The Capital Regional District (CRD) is stuck between a rock and a hard place. By seeking alternatives to disposing sewage sludge into the Juan de Fuca strait, the question arises: what else do we do with it?

An answer that seems to appear throughout North America is to “treat” sewage waste, rename it biosolids and spread it on land as a “soil amendment.” At first glance, this may appear to be an environmentally sound approach. Rather than treat sewage sludge as waste, why not recycle it and turn it into a resource?

If only things could be so simple.

I first learned about using human waste as a fertilizer while living in rural Nova Scotia, and initially thought it was a great idea. I was doing research at Acadia University,  exploring the degree to which the history of western agriculture has been characterized by a “scorched earth” policy: harvest as many nutrients from the soil as possible and either move on once the land has become exhausted, or become dependent on oil-intensive synthetic fertilizers. After studying traditional agriculture in Southeast Asia (where the same land had been farmed for thousands of years), I began to appreciate that human waste was considered a valuable fertilizer. The “night soil” of town and city residents was collected and transported to the countryside to fertilize the soil – in fact, human waste was so valuable that the collectors often paid residents for it.

As a result of my research, I was reluctant to believe Nova Scotia activists in their quest to ban biosolids. I thought: “Given that humans are animals, our waste is manure like any other animals’ so why would we keep this valuable source of fertility from our lands? Why continue to remain dependent on synthetic fertilizers or difficult-to-source animal manures while dumping valuable nutrients into ocean ecosystems?” I decided to research the issue further to find out why my friends at the Nova Scotia Environmental Network and at the local agricultural college were so at odds with each other on this issue. After looking into it, it became clear to me that biosolids and “night soil” were far from the same thing.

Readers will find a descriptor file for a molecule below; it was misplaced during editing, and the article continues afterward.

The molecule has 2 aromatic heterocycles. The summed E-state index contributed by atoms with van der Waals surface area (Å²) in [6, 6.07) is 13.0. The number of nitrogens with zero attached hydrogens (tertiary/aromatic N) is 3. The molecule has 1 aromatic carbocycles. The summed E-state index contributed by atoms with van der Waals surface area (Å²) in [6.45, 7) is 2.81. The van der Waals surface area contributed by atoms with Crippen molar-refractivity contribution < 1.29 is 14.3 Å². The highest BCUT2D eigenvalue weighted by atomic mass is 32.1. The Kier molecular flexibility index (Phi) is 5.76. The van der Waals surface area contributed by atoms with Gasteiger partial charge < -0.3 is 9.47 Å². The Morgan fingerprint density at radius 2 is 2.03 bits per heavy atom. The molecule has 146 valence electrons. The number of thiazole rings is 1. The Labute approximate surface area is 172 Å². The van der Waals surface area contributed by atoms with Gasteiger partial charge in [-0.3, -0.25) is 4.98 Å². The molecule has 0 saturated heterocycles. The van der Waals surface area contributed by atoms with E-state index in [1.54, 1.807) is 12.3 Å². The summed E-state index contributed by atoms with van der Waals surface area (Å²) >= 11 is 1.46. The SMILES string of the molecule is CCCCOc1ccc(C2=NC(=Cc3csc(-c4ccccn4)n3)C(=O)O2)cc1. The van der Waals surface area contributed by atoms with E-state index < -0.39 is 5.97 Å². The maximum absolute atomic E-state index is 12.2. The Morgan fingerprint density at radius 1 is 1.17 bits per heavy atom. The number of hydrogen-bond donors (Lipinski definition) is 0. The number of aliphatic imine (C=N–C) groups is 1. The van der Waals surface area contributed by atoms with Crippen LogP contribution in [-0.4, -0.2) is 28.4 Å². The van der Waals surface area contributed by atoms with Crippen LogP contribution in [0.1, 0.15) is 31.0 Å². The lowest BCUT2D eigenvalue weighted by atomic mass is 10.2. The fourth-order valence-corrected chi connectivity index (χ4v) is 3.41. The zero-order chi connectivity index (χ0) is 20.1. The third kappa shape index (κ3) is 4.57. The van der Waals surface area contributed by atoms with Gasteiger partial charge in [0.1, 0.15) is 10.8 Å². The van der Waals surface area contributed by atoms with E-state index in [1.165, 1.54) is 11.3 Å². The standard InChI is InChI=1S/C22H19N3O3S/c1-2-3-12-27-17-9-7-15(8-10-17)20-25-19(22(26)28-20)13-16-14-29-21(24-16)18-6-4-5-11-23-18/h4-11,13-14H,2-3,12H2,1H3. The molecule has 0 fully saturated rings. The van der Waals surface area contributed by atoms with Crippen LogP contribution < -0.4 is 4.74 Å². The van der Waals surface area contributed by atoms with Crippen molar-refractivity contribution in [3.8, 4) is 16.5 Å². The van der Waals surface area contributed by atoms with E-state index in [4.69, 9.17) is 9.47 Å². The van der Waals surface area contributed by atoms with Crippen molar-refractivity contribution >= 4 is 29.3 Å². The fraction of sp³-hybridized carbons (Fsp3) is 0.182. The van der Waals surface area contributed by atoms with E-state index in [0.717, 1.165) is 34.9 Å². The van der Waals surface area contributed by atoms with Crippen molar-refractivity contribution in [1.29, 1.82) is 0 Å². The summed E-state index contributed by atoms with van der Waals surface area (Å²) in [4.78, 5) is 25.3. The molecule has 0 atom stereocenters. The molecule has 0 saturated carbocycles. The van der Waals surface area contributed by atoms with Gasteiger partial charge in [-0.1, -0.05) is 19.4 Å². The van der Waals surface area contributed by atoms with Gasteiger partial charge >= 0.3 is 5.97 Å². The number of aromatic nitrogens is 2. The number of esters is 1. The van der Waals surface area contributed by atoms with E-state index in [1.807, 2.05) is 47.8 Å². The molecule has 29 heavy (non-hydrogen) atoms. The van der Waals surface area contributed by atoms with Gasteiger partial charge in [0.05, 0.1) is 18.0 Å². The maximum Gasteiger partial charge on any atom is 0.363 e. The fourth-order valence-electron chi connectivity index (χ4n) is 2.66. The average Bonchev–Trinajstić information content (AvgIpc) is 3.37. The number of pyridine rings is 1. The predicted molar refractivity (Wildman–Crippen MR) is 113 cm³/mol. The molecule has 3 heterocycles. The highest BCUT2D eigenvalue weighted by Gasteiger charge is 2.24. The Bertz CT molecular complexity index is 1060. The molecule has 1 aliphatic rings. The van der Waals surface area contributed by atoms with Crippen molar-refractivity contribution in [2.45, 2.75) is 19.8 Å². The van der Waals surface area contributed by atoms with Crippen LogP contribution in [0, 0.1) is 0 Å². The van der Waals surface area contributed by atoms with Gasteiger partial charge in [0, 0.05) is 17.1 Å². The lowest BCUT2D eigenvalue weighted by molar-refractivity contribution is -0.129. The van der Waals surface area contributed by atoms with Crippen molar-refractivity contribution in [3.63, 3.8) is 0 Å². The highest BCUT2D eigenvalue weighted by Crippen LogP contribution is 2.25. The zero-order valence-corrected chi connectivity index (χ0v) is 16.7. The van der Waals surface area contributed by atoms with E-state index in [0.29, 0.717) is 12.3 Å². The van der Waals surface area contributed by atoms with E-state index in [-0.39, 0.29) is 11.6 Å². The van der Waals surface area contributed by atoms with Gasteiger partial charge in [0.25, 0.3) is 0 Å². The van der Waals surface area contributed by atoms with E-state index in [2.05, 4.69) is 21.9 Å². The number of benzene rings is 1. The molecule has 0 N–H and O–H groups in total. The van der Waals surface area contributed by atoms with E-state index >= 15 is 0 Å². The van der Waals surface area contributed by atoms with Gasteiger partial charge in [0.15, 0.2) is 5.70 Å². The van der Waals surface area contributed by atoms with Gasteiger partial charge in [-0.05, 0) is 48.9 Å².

Our sewage system was built to collect almost everything that goes down the drain, which creates a dangerous cocktail of domestic, commercial, hospital, industry and street run-off sources of sewage and septic sludges. As a result of this diverse array of sources, it is very difficult to separate  harmful toxins from useful soil amendments. This broke the link in my mind between biosolids and “night soil.”‘ While human waste is a viable source of fertilizer on its own, it must be remembered that biosolids is human waste mixed with whatever else happened to find its way into the sewer.

What was difficult to accept was that there is no simple way to separate the good from the bad. “Treating” biosolids involves adding more toxins to the mix to remove pathogens, but you can’t treat the 60,000 other pollutants that find their way into the end product. It seemed that the organic farmers and environmental activists of Nova Scotia were right: biosolids solved the city’s waste management problems, but in the process threatened the environmental health and well-being of the countryside.

In fact, biosolids pose a significant threat to human health. Throughout North America, the land application of biosolids has led to health problems, and in some extreme cases death, for those living on or near an application site. There are at least 21 known carcinogens, 30 heavy metals, flame retardants, steroids, hormones and so on, all adding up to around 60,000 chemical substances and pollutants to be found in biosolids.

As if that weren’t bad enough, they also threaten the health of our region’s soil. Toxins enter the groundwater, drain into surrounding farms, are carried by animal and human foot traffic and can be carried by wind. Biosolids have a habit of both sticking around and being incredibly mobile at the same time.

Biosolids are sewage sludge; they’ve simply been renamed and reclassified – renamed because sludge just doesn’t have the same eco-friendly ring to it as bio-solids, reclassified because sewage sludge was once classified as toxic waste.

This is greenwashing at its worst.

Here in the CRD, we need an alternative to dumping sewage sludge into the ocean, but the land application of biosolids is most certainly not it. Until we mature enough as a culture to stop dumping harmful toxins down the drain (whether in our homes or at the industrial level), sewage waste will be toxic sludge. Until that day comes, small-scale domestic solutions such as composting toilets or alternative uses for biosolids, such as the CRD’s current proposal to use them as a coal substitute in cement kilns, seem more palatable.

Stefan Morales is co-director of the Wayward School and is also a researcher, artist, writer and educator currently living in Victoria, British Columbia. His recent work has centered around political theory and political ecology. He has both worked and studied soil as an amateur gardener and an MA student at Acadia University in the Annapolis Valley, Nova Scotia. You can find more of his writing here.

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